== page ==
FISCHER: Outside the Box
Conference expansion likely ends SEC’s national title run
Twenty years ago, the SEC made the radical decision to bring in Arkansas and South Carolina and increase the league’s participants to an unprecedented 12 teams.
That, of course, allowed the league to incorporate a conference championship game, sell that game to the highest bidding network and bring in more dollars than the league had ever seen before.
Financially it was a no brainer.
But from a competitive standpoint, many both within the league and from afar had their doubts.
Would forcing the league’s best team to play one more game against a quality opponent cause the SEC to “cannibalize itself” and keep it out of national championship contention?
It was a legitimate concern, because late-season losses kill national title dreams, right?
Well, in the inaugural SEC Championship game, the league had its first chance to ruin its own national title aspirations. Three-loss Florida had scored 14 straight points and had the momentum versus undefeated No. 2 Alabama late in the fourth quarter before Antonio Langham stepped in front of a Shane Matthews pass and took it to the house to keep the Tide unbeaten and send it to New Orleans. League commish Roy Kramer, and everyone in the SEC office, breathed a huge sigh of relief.
As the years progressed, the game seemed to bolster a team into national title contention as often as it knocked one out of it.
In 1993, No. 3 Alabama lost a possible shot at the national title after Florida got the best of them in Legion Field by just one point, but it’s unclear if the voters would have raised them over undefeated Penn State, lopsided winners of the Rose Bowl.
In 2001, No. 2 Tennessee had its title dreams shattered by a three-loss LSU squad. Little did we know this was the start of something special.
But apart from those two instances, the SEC Championship game has largely been a national title bolster for the winner with eight national championships in the BCS era (including Alabama’s last year despite not competing in Atlanta).
In 1996, No. 4 Florida’s 45-30 victory over Alabama in the SEC Championship Game went a long way in helping them finish with the nation’s top ranking following a regular-season ending loss to Florida State.
Then in 2007, No. 5 LSU beat Tennessee in Atlanta and found its way into the national title game despite also losing the regular-season finale.
So much for losing late killing your season, huh?
Needless to say, the 1992 conference expansion and the addition of the SEC Championship game have been overwhelming successes.
Fast-forward 20 years, and the SEC was ready to inflate its boarders once more by bringing in Texas A&M and Missouri.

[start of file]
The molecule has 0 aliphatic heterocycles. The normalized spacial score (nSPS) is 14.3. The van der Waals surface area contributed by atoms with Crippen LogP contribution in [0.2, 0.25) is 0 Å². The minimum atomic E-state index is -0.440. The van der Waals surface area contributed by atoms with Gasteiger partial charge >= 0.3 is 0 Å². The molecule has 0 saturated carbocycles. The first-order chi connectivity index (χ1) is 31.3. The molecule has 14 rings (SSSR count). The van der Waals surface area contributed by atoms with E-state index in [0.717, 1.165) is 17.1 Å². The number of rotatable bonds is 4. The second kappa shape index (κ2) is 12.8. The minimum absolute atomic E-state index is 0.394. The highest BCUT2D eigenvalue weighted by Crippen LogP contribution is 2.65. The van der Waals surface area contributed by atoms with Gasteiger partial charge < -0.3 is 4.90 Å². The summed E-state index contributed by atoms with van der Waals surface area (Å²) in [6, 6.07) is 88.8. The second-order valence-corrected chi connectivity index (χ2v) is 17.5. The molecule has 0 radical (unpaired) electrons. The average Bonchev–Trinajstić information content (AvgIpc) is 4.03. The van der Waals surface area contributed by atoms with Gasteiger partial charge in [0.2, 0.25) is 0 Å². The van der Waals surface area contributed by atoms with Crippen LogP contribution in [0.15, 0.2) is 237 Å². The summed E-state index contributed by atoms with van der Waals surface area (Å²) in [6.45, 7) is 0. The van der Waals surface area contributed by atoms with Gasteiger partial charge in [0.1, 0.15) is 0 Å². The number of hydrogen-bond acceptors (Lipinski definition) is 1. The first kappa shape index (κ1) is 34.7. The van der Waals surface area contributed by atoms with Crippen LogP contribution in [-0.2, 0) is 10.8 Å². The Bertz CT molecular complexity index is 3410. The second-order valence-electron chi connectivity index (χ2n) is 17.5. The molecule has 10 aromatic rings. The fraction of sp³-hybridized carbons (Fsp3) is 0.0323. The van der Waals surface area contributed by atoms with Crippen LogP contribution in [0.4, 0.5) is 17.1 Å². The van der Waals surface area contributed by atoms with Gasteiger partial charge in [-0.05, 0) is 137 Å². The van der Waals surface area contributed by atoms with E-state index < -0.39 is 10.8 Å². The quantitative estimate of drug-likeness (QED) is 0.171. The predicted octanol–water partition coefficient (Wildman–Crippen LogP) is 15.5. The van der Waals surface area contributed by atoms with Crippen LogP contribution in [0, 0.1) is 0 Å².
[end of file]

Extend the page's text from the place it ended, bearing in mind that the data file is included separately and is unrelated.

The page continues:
Once again, financially it was a no brainer to bring in the viewing audiences of large media markets (Houston, Dallas, San Antonio, St. Louis and Kansas City), only adding more ammunition for “Project X” (cough, cough, the SEC Network) coming down the pipe soon.
But unlike last time, there were no qualms from a competitive standpoint. If anything, playing fewer teams from the opposite division would stand to increase your chances of finishing with a great record because you don’t have to play as many quality opponents in the regular season. In a way, it’s worked. There’s currently six teams in the top nine of the BCS rankings - all because there hasn’t been a true round robin in the regular season.
But just when they least expected it, conference expansion reared its ugly head, and in a way that no one could have predicted, cost the SEC not only a shot at a national crown, but its seventh consecutive national crown.
The culprit: Johnny Football and the newcomers from College Station for their improbable victory in Tuscaloosa this weekend, derailing a perfect Alabama season and likely another national title for Nick Saban (Oh by the way, a game that Alabama wouldn’t have had to play if the league didn’t expand).
Now, of course, Alabama ain’t dead yet. Two of the three between Oregon, Kansas State and Notre Dame can certainly lose, placing the 12-1 SEC Title Game winner between Bama and UGA in Miami for all the marbles. But don’t count on it.
As great as the addition of Texas A&M will be for the future of the league, it likely just removed the SEC from the national title picture, against all odds.
Funny how things work out. Isn’t it?
Richard Fischer is the associate editor of Tiger Rag Magazine covering football and baseball. Reach him at firstname.lastname@example.org.